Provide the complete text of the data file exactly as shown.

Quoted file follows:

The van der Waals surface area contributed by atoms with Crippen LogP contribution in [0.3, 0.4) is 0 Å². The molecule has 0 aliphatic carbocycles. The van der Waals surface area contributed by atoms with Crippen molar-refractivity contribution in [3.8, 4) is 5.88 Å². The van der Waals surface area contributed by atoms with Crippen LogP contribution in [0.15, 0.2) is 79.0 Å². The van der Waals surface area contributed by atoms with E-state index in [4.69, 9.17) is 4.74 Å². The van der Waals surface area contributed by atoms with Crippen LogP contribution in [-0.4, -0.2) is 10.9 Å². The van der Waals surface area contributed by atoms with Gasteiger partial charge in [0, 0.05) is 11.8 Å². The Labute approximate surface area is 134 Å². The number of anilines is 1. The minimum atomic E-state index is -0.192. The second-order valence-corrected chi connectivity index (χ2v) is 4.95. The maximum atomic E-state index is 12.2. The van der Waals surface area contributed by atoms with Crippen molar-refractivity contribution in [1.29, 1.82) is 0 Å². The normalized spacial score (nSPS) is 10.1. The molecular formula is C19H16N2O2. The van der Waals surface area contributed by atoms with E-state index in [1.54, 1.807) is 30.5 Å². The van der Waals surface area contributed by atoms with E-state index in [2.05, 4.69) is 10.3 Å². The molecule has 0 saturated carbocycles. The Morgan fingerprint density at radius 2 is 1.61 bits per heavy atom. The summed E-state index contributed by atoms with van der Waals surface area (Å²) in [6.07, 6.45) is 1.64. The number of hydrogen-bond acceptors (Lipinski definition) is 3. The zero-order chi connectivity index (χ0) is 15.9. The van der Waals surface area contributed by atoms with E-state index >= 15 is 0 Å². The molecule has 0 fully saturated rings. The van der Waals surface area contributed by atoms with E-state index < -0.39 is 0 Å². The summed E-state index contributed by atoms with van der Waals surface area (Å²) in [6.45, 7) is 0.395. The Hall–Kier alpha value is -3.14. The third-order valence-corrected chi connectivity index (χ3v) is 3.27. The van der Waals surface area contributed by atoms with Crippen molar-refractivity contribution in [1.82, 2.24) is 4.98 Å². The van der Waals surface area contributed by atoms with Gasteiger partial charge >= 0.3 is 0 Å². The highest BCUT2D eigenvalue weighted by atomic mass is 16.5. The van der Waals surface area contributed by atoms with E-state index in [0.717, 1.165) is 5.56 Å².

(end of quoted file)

The van der Waals surface area contributed by atoms with Crippen LogP contribution in [0.3, 0.4) is 0 Å². The molecule has 0 aliphatic carbocycles. The van der Waals surface area contributed by atoms with Crippen molar-refractivity contribution in [3.8, 4) is 5.88 Å². The van der Waals surface area contributed by atoms with Crippen LogP contribution in [0.15, 0.2) is 79.0 Å². The van der Waals surface area contributed by atoms with E-state index in [4.69, 9.17) is 4.74 Å². The van der Waals surface area contributed by atoms with Crippen LogP contribution in [-0.4, -0.2) is 10.9 Å². The van der Waals surface area contributed by atoms with Gasteiger partial charge in [0, 0.05) is 11.8 Å². The Labute approximate surface area is 134 Å². The number of anilines is 1. The minimum atomic E-state index is -0.192. The second-order valence-corrected chi connectivity index (χ2v) is 4.95. The maximum atomic E-state index is 12.2. The van der Waals surface area contributed by atoms with Crippen molar-refractivity contribution in [1.29, 1.82) is 0 Å². The normalized spacial score (nSPS) is 10.1. The molecular formula is C19H16N2O2. The van der Waals surface area contributed by atoms with E-state index in [1.54, 1.807) is 30.5 Å². The van der Waals surface area contributed by atoms with E-state index in [2.05, 4.69) is 10.3 Å². The molecule has 0 saturated carbocycles. The Morgan fingerprint density at radius 2 is 1.61 bits per heavy atom. The summed E-state index contributed by atoms with van der Waals surface area (Å²) in [6.07, 6.45) is 1.64. The number of hydrogen-bond acceptors (Lipinski definition) is 3. The zero-order chi connectivity index (χ0) is 15.9. The van der Waals surface area contributed by atoms with E-state index >= 15 is 0 Å². The molecule has 0 fully saturated rings. The van der Waals surface area contributed by atoms with E-state index < -0.39 is 0 Å². The summed E-state index contributed by atoms with van der Waals surface area (Å²) in [6.45, 7) is 0.395. The Hall–Kier alpha value is -3.14. The third-order valence-corrected chi connectivity index (χ3v) is 3.27. The van der Waals surface area contributed by atoms with Crippen molar-refractivity contribution in [1.82, 2.24) is 4.98 Å². The van der Waals surface area contributed by atoms with Gasteiger partial charge >= 0.3 is 0 Å². The highest BCUT2D eigenvalue weighted by atomic mass is 16.5. The van der Waals surface area contributed by atoms with E-state index in [0.717, 1.165) is 5.56 Å².